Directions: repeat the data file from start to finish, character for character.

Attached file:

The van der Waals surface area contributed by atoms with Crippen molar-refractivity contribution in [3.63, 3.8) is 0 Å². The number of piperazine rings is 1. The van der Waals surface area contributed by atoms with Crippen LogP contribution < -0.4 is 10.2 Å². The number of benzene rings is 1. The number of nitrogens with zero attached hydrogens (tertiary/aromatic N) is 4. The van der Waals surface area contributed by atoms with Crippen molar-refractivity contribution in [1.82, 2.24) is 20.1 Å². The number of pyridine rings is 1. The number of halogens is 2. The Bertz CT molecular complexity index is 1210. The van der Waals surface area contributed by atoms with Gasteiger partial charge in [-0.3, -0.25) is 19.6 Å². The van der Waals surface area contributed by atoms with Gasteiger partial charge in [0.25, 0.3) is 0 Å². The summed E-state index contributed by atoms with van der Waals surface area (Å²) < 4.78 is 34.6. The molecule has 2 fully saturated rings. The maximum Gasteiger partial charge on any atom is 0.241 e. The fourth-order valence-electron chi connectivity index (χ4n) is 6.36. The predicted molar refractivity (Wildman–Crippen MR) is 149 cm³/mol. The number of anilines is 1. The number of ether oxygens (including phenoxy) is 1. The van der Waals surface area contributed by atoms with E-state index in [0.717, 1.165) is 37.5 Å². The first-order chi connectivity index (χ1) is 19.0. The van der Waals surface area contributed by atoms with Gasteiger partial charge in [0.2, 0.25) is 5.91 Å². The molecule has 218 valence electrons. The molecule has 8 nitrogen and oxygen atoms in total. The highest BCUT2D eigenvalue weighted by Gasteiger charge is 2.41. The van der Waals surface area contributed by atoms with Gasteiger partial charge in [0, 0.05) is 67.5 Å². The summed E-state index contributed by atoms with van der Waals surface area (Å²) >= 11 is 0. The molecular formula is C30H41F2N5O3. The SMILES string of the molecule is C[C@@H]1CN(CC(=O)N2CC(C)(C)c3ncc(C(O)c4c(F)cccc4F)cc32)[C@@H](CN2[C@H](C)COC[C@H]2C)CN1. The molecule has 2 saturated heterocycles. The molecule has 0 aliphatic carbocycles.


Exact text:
The van der Waals surface area contributed by atoms with Crippen molar-refractivity contribution in [3.63, 3.8) is 0 Å². The number of piperazine rings is 1. The van der Waals surface area contributed by atoms with Crippen LogP contribution < -0.4 is 10.2 Å². The number of benzene rings is 1. The number of nitrogens with zero attached hydrogens (tertiary/aromatic N) is 4. The van der Waals surface area contributed by atoms with Crippen molar-refractivity contribution in [1.82, 2.24) is 20.1 Å². The number of pyridine rings is 1. The number of halogens is 2. The Bertz CT molecular complexity index is 1210. The van der Waals surface area contributed by atoms with Gasteiger partial charge in [-0.3, -0.25) is 19.6 Å². The van der Waals surface area contributed by atoms with Gasteiger partial charge in [0.25, 0.3) is 0 Å². The summed E-state index contributed by atoms with van der Waals surface area (Å²) < 4.78 is 34.6. The molecule has 2 fully saturated rings. The maximum Gasteiger partial charge on any atom is 0.241 e. The fourth-order valence-electron chi connectivity index (χ4n) is 6.36. The predicted molar refractivity (Wildman–Crippen MR) is 149 cm³/mol. The number of anilines is 1. The number of ether oxygens (including phenoxy) is 1. The van der Waals surface area contributed by atoms with E-state index in [0.717, 1.165) is 37.5 Å². The first-order chi connectivity index (χ1) is 19.0. The van der Waals surface area contributed by atoms with Gasteiger partial charge in [0.2, 0.25) is 5.91 Å². The molecule has 218 valence electrons. The molecule has 8 nitrogen and oxygen atoms in total. The highest BCUT2D eigenvalue weighted by Gasteiger charge is 2.41. The van der Waals surface area contributed by atoms with Gasteiger partial charge in [0, 0.05) is 67.5 Å². The summed E-state index contributed by atoms with van der Waals surface area (Å²) >= 11 is 0. The molecular formula is C30H41F2N5O3. The SMILES string of the molecule is C[C@@H]1CN(CC(=O)N2CC(C)(C)c3ncc(C(O)c4c(F)cccc4F)cc32)[C@@H](CN2[C@H](C)COC[C@H]2C)CN1. The molecule has 2 saturated heterocycles. The molecule has 0 aliphatic carbocycles.